Percentage of Youth Meeting Federal Fruit and Vegetable Intake Recommendations, Youth Risk Behavior Surveillance System, United States and 33 States, 2013.
Sommaire de l'article
National- and state-level self-reported frequency of fruit and vegetable (F/V) consumption is available for high school students from the Centers for Disease Control and Prevention's Youth Risk Behavior Surveillance System (YRBSS). YRBSS monitors priority health-risk behaviors among a nationally representative sample of US high school students and representative samples of students in states and selected large urban school districts. However, YRBSS measures intake in times per day and not the cup equivalents that national goals use, which limits interpretation.
To help states track youth progress, scoring algorithms were developed from external data and applied to 2013 YRBSS data to estimate the percentages of high school students in the nation and 33 states meeting the US Department of Agriculture's Food Patterns F/V intake recommendations.
Twenty-four-hour dietary recalls were used from the 2007-2010 National Health and Nutrition Examination Survey to fit sex-specific models for 14- to 18-year-olds that estimate probabilities of meeting recommendations as a function of reported frequency of consumption and race/ethnicity, adjusting for day-to-day dietary variation. Model regression parameters were then applied to national cross-sectional YRBSS data (n=12,829) and to data from the 33 states (n=141,006) that had complete F/V data to estimate percentages meeting recommendations.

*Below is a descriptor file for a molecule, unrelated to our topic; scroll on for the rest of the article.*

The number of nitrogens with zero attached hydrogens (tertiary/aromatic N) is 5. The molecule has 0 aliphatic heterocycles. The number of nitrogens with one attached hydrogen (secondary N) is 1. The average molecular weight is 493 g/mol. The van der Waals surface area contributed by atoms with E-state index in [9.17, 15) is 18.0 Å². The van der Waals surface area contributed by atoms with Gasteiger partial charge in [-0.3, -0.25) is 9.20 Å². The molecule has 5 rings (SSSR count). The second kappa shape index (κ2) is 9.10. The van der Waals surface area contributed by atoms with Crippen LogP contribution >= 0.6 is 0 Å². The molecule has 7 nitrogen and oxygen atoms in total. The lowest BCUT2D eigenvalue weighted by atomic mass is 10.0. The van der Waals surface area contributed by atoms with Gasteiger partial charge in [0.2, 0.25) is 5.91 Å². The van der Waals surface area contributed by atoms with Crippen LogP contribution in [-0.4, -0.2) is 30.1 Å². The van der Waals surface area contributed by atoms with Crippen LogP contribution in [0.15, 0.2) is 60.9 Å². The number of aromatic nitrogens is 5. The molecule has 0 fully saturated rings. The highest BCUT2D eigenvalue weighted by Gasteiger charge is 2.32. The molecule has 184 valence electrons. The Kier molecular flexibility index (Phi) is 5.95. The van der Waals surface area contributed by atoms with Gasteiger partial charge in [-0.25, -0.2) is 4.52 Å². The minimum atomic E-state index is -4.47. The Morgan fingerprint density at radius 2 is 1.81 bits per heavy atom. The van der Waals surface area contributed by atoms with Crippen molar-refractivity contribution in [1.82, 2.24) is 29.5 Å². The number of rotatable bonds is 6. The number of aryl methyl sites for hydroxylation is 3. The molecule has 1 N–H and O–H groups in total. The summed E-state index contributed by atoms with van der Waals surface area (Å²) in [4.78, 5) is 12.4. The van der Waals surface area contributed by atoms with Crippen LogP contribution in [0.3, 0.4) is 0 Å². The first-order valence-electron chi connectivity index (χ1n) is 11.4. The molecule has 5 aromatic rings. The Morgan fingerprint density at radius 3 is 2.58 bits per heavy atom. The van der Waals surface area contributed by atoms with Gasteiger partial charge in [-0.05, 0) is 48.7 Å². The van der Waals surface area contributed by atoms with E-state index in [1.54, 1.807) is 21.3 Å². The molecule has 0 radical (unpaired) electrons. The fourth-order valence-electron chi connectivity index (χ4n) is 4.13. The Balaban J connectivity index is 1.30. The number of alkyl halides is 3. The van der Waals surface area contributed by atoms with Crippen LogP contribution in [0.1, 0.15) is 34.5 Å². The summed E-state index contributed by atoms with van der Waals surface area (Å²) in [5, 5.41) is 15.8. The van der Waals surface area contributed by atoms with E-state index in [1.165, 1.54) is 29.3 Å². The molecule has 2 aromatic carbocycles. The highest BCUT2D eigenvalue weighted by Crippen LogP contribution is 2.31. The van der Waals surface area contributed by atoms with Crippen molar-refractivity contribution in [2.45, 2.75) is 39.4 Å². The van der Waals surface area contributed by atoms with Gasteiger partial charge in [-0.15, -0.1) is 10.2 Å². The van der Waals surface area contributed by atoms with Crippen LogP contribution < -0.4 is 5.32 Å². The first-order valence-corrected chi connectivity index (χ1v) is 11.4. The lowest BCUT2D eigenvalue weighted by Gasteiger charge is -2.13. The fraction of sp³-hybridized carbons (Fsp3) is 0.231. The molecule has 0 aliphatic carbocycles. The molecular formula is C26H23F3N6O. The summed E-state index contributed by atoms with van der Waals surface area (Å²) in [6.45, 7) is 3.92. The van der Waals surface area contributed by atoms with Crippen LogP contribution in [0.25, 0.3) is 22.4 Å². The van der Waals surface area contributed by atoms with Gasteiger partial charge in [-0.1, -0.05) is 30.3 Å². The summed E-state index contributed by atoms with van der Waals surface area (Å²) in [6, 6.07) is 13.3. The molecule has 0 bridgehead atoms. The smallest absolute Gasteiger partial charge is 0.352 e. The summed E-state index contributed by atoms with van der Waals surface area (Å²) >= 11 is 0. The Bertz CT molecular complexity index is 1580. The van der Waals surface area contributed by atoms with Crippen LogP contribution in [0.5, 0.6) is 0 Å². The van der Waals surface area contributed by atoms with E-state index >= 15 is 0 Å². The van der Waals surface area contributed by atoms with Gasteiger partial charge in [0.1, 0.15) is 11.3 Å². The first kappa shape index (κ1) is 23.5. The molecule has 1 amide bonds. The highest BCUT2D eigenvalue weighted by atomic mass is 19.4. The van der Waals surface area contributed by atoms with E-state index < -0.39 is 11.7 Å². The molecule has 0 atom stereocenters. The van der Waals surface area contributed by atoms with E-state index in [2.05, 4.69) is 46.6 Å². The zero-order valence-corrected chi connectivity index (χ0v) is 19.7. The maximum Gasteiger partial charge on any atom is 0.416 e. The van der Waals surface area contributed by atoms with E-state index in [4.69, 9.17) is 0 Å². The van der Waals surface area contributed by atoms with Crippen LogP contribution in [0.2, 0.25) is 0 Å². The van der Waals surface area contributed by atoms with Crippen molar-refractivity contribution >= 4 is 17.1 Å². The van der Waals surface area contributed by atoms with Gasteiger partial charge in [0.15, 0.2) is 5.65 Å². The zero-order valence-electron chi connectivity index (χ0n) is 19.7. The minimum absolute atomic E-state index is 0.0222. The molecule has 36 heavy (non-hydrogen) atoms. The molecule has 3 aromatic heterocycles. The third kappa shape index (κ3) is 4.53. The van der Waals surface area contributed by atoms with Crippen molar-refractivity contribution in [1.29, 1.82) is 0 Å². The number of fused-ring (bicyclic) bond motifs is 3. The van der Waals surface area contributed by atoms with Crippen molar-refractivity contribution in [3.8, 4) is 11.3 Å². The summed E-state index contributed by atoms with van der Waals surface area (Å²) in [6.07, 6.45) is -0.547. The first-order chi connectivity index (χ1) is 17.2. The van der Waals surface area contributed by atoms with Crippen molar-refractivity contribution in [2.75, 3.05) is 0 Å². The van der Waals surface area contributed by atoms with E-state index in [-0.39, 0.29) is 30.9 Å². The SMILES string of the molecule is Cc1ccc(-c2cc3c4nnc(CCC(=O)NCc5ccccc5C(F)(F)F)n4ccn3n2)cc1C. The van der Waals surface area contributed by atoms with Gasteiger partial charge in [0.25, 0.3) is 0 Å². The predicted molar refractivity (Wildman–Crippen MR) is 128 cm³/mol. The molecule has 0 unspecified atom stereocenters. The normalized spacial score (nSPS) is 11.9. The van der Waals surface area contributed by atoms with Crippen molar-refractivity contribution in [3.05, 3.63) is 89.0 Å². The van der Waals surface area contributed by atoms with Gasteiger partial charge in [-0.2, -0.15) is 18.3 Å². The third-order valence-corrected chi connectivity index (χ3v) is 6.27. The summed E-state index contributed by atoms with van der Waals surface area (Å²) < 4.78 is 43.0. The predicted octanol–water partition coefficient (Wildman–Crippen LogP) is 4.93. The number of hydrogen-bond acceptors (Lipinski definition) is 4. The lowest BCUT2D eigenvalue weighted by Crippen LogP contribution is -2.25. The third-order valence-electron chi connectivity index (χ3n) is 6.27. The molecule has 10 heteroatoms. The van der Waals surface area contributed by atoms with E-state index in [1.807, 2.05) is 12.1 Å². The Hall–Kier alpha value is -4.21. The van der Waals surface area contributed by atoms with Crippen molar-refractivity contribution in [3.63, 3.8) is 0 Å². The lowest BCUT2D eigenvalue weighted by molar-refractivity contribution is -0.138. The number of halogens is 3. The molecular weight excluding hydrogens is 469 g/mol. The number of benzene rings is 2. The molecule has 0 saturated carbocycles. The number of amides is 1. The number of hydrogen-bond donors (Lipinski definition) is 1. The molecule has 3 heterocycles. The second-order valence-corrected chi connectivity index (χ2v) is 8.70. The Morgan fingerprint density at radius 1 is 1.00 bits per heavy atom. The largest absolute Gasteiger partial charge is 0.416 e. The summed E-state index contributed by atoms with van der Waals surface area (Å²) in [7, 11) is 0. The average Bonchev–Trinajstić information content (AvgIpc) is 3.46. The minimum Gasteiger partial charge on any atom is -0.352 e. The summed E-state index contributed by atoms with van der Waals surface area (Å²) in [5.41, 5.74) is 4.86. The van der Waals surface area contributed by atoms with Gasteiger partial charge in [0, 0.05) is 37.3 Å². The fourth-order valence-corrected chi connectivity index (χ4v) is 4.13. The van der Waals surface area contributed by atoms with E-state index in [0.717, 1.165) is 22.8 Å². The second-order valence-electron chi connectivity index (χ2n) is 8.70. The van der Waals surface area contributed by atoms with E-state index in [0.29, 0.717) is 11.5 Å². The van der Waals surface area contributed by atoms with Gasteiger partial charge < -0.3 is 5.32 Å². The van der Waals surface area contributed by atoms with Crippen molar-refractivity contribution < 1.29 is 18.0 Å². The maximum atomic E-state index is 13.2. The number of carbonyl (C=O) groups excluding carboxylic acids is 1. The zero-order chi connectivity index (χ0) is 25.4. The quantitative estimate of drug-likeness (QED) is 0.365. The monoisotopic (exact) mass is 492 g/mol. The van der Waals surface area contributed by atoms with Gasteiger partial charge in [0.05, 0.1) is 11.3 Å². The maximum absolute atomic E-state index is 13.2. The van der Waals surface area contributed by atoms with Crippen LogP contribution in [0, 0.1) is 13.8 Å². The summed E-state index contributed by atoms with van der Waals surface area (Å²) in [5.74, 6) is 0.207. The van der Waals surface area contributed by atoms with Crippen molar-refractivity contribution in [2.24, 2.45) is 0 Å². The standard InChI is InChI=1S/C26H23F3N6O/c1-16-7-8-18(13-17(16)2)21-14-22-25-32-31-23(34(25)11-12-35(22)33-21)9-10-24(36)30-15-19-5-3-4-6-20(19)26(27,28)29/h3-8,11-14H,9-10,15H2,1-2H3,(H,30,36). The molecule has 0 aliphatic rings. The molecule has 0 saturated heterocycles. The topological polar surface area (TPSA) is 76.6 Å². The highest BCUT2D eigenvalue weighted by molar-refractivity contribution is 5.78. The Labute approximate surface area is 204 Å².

Based on the prediction equations, 8.5% of high school students nationwide met fruit recommendations (95% CI 4.9% to 12.1%) and 2.1% met vegetable recommendations (95% CI 0.0% to 8.1%). State estimates ranged from 5.3% in Nebraska and Missouri to 8.9% in Florida for fruit and 1.0% in New Jersey, North Dakota, and South Carolina to 3.3% in New Mexico for vegetables.
This method provides a new tool for states to track youth progress toward meeting dietary recommendations and indicates that a high percentage of youth in all states examined have low intakes of F/V.